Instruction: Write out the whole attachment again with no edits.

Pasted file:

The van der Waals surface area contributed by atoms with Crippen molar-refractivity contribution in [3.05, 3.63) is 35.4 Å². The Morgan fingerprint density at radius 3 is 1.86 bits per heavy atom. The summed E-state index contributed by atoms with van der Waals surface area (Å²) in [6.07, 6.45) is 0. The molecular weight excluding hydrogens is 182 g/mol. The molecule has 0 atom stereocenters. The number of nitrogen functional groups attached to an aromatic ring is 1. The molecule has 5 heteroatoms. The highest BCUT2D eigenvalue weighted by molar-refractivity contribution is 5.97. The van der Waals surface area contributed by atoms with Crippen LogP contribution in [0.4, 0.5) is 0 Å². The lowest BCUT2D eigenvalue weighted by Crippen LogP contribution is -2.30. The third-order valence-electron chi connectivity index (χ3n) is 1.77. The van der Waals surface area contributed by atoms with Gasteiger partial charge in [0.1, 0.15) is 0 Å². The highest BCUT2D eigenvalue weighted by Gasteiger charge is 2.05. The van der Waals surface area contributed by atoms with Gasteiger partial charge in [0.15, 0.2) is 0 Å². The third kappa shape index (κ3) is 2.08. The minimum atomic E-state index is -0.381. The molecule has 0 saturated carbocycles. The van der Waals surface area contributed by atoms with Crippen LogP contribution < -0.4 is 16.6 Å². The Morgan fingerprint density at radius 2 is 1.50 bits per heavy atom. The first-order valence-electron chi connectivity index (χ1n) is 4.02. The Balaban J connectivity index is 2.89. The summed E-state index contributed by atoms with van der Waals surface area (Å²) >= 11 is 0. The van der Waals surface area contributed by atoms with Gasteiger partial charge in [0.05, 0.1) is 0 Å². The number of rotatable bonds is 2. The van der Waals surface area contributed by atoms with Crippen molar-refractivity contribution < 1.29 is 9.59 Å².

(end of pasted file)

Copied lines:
The van der Waals surface area contributed by atoms with Crippen molar-refractivity contribution in [3.05, 3.63) is 35.4 Å². The Morgan fingerprint density at radius 3 is 1.86 bits per heavy atom. The summed E-state index contributed by atoms with van der Waals surface area (Å²) in [6.07, 6.45) is 0. The molecular weight excluding hydrogens is 182 g/mol. The molecule has 0 atom stereocenters. The number of nitrogen functional groups attached to an aromatic ring is 1. The molecule has 5 heteroatoms. The highest BCUT2D eigenvalue weighted by molar-refractivity contribution is 5.97. The van der Waals surface area contributed by atoms with Crippen LogP contribution in [0.4, 0.5) is 0 Å². The lowest BCUT2D eigenvalue weighted by Crippen LogP contribution is -2.30. The third-order valence-electron chi connectivity index (χ3n) is 1.77. The van der Waals surface area contributed by atoms with Gasteiger partial charge in [0.1, 0.15) is 0 Å². The highest BCUT2D eigenvalue weighted by Gasteiger charge is 2.05. The van der Waals surface area contributed by atoms with Gasteiger partial charge in [0.15, 0.2) is 0 Å². The third kappa shape index (κ3) is 2.08. The minimum atomic E-state index is -0.381. The molecule has 0 saturated carbocycles. The van der Waals surface area contributed by atoms with Crippen LogP contribution < -0.4 is 16.6 Å². The Morgan fingerprint density at radius 2 is 1.50 bits per heavy atom. The first-order valence-electron chi connectivity index (χ1n) is 4.02. The Balaban J connectivity index is 2.89. The summed E-state index contributed by atoms with van der Waals surface area (Å²) >= 11 is 0. The van der Waals surface area contributed by atoms with Gasteiger partial charge in [0.05, 0.1) is 0 Å². The number of rotatable bonds is 2. The van der Waals surface area contributed by atoms with Crippen molar-refractivity contribution < 1.29 is 9.59 Å².